When France granted independence to its protectorate in 1956, Morocco was a largely feudal kingdom of 12 million inhabitants. King Hassan II, who succeeded to the throne on the death of his father, Mohammed V, in 1961, ruled the country with a firm and arbitrary hand for 38 years. In Morocco, France did not adopt any steps to promote social welfare in the country. France wanted to maintain Moroccan society in a state of underdevelopment: illiteracy, poor health conditions, poverty and an abscence of industry.
King Mohammed VI has set himself the challenge of creating a modern state while maintaining the feudal veneer: 20-minute daily diet of state functionaries kissing the royal hand. Well, it is easier to be a dictator than a democrat ;) Is the King Mohammed VI ready to hand the power to the people?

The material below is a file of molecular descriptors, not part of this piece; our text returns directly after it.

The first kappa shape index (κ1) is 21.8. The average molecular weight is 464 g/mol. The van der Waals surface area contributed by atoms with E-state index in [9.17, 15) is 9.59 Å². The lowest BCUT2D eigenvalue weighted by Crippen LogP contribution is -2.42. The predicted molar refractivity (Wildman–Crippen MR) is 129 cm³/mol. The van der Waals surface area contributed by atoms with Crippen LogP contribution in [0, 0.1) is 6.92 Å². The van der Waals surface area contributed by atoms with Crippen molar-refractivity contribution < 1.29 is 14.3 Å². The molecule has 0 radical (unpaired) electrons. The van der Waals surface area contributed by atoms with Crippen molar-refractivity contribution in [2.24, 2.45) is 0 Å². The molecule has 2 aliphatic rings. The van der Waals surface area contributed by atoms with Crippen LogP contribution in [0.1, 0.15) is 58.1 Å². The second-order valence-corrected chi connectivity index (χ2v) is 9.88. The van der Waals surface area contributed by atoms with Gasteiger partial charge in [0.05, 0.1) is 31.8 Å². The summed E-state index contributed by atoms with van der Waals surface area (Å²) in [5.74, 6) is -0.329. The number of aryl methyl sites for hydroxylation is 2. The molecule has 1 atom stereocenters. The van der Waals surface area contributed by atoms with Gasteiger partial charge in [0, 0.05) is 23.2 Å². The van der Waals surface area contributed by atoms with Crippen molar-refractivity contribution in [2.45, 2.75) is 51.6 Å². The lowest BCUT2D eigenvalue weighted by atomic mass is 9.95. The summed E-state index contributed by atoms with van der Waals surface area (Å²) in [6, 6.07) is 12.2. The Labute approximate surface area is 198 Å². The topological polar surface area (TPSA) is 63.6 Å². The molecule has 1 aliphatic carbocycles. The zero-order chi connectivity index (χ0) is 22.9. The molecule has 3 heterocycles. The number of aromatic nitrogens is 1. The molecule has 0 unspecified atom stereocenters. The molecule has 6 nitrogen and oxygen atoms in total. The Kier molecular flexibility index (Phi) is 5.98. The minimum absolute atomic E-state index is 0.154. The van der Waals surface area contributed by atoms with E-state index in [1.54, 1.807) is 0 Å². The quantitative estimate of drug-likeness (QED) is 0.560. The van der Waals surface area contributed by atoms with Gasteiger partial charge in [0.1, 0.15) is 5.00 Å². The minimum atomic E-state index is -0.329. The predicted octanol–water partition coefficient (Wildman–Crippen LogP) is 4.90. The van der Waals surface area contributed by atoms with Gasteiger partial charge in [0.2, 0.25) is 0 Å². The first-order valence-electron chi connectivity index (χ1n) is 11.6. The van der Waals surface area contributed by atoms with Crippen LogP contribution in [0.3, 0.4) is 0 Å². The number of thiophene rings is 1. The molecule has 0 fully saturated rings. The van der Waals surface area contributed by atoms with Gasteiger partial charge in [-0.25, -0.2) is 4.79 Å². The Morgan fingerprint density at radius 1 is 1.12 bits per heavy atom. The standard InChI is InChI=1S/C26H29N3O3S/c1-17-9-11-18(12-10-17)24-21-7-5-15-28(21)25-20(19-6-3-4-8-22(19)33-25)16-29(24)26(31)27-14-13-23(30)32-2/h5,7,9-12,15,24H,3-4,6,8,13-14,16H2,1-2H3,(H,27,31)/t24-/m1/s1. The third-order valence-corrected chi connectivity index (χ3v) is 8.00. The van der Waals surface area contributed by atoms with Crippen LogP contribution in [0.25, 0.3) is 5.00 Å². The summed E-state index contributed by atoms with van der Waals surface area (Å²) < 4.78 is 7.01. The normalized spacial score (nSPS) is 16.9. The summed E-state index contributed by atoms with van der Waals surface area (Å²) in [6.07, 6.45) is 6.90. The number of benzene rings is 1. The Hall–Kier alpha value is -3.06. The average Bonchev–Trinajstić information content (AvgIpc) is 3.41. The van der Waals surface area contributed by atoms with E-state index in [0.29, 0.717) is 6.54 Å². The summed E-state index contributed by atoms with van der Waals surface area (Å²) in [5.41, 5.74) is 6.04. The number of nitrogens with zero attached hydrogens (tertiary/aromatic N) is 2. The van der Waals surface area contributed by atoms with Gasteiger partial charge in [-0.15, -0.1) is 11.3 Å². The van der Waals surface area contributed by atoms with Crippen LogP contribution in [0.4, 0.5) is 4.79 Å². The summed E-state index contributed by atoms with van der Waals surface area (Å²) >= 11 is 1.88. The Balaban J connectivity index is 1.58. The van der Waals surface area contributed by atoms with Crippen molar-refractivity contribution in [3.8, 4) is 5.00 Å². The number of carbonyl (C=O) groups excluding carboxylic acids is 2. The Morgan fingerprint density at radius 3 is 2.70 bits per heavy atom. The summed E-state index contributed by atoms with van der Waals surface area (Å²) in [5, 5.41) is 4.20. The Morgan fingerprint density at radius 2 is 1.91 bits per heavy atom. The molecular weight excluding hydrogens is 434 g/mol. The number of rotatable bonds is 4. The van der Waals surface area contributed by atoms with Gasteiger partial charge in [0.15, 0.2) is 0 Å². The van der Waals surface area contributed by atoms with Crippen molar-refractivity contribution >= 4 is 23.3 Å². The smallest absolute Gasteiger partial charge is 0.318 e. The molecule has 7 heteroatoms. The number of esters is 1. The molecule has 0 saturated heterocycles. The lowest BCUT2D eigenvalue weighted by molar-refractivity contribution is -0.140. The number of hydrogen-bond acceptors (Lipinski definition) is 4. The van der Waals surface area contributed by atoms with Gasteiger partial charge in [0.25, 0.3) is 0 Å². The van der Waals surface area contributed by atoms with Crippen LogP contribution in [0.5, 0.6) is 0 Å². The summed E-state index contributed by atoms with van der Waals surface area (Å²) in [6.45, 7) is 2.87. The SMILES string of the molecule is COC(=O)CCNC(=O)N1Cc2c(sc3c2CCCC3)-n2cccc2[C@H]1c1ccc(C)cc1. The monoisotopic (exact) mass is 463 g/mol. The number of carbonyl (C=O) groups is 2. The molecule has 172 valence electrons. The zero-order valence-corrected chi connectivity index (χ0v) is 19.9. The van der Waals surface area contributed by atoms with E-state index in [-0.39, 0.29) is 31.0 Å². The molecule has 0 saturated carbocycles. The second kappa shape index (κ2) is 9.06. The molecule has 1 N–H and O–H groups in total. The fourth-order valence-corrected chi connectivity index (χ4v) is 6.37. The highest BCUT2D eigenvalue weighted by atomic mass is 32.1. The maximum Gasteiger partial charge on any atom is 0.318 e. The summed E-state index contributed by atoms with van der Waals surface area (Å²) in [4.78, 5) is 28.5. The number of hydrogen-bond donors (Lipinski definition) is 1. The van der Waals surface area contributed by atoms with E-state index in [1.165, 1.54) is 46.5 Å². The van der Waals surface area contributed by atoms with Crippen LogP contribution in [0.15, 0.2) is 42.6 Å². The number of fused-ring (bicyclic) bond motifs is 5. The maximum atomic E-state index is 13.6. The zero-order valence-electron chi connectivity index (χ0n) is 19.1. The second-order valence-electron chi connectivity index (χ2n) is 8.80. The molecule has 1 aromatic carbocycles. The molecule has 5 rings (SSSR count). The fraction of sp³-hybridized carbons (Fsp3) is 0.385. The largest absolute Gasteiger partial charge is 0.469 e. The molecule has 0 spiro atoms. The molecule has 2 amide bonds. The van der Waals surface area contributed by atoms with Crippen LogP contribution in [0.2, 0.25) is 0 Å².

I am not sure! Neither the Moroccan Monarchy, nor the Tunisian secular modernizing regime, nor the Algerian revolutionary junta, are showing interest in creating democratic systems of government.
Is Morocco ready for Democracy? Democracy requires adherence to some values, such as belief in the virtues of dialogue, tolerance of different opinions, acceptance of criticism and abiding by majority decisions. The longer the period of dictatorship, the greater the likelihood of a disorderly transition to democracy. Authoritarianism prevents the development of a tradition of dialogue and compromise.
Mohammed VI: " I do not know. I have a lot of respect for His Majesty Juan Carlos. I call him Uncle Juan because he is an extraordinary person whom I have known for a long time. He is a relative almost. We often speak on the phone and I ask him for his guidance. But Moroccans are not Spaniards and they will never be.Democracy in Spain was very good for Spain. There should be a Moroccan model specific to Morocco."
Well, let us see if the King, who personifies the new Eurocentric Moroccan, will install democracy in Morocco. He seems to have some leanings towards democracy.